By the way I listened to Amish Wisdom and you said that in Poland you ‘hold your thumbs’ instead of crossing one’s fingers. It is the first time I have heard of any other country other than Sweden where you ‘hold your thumbs’. Does crossing one’s fingers in Poland have any meaning, in Sweden it is instead the sign showing that you are telling a lie (I believe the folklore was that god could not strike you dead for lying if you crossed your fingers).

      1. Hi Elin, very interesting, I’m guessing that sort of buggy situation hasn’t arisen too often in Sweden (tourist buggies in Old Stockholm maybe?) The safest bet for people in that situation is probably to avoid being in that state in the first place…but if you are to stay off anything but your own two feet. That will probably cover you whatever country you find yourself in.

        You know what, we pre-recorded the show with Suzanne when I was in the States, and totally missed that it was on this past week. Yes the holding your thumbs is a good-luck gesture in Poland while crossing fingers is an indication of someone telling a lie.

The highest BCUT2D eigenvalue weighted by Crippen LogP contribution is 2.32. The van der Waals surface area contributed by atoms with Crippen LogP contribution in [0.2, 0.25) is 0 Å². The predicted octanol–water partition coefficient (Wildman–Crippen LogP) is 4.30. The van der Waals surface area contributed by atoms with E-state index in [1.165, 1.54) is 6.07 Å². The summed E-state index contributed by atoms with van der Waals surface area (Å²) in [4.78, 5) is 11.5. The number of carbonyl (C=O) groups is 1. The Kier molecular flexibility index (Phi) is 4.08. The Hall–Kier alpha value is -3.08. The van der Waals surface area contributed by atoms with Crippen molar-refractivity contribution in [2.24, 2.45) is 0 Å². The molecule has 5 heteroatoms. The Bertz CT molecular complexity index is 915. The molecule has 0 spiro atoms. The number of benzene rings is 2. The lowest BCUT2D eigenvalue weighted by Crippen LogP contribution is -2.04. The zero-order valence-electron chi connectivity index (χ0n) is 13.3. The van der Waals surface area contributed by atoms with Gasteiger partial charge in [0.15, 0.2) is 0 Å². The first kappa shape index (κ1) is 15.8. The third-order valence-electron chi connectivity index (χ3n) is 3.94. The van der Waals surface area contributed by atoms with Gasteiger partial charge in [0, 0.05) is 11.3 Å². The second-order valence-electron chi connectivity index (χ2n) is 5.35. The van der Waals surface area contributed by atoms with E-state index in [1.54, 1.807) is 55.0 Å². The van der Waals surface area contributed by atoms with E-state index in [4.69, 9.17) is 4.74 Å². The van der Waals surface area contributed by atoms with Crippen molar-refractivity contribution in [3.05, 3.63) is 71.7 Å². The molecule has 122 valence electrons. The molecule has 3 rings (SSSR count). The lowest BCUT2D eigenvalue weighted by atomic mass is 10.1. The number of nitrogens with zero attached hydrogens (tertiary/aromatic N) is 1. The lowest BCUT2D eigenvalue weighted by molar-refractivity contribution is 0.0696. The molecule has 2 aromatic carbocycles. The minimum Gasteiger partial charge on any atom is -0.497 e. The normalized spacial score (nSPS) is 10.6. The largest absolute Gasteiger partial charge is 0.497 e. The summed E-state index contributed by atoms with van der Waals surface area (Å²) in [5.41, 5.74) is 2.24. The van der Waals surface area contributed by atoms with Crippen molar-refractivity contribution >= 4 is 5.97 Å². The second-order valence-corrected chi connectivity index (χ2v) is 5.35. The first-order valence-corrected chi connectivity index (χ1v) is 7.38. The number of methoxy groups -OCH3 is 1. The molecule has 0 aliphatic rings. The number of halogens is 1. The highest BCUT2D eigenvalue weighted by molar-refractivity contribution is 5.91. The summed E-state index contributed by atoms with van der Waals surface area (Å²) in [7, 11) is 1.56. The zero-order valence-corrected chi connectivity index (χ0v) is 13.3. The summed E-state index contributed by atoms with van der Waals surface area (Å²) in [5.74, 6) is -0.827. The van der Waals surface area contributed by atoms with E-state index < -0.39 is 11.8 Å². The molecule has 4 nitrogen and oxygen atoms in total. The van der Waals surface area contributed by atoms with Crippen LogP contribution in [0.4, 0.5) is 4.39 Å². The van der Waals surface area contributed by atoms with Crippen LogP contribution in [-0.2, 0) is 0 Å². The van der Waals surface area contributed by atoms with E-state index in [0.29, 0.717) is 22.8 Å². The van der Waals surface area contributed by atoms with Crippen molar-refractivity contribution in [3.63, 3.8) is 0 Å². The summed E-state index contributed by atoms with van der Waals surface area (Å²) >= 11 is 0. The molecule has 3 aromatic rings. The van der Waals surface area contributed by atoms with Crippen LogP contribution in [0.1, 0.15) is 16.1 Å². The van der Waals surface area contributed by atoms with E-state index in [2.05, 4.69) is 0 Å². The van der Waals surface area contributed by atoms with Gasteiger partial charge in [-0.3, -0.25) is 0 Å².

13. No buggies or anything drawn by a horse aren’t too common here. Someone having a wedding might be going in a horse-drawn carriage perhaps or there might be some parade or something of the sort. The Swedish royal family sometimes use horse and carriage in official situations but even then cars are far more common. I guess it is partly a safety issue and also that they are like most modern people and prioritize speed and comfort other than for very special occations.

      In some towns there are tracks for harness racing and then you do see horses and sulkies on the roads sometimes.

    14. Nelson

      Interesting,,,the other day in Mt. Hope ,Ohio, I saw a young Swartzentruber Amish man texting on his cell phone, , and saw several other from various catagories of Amish doing that too.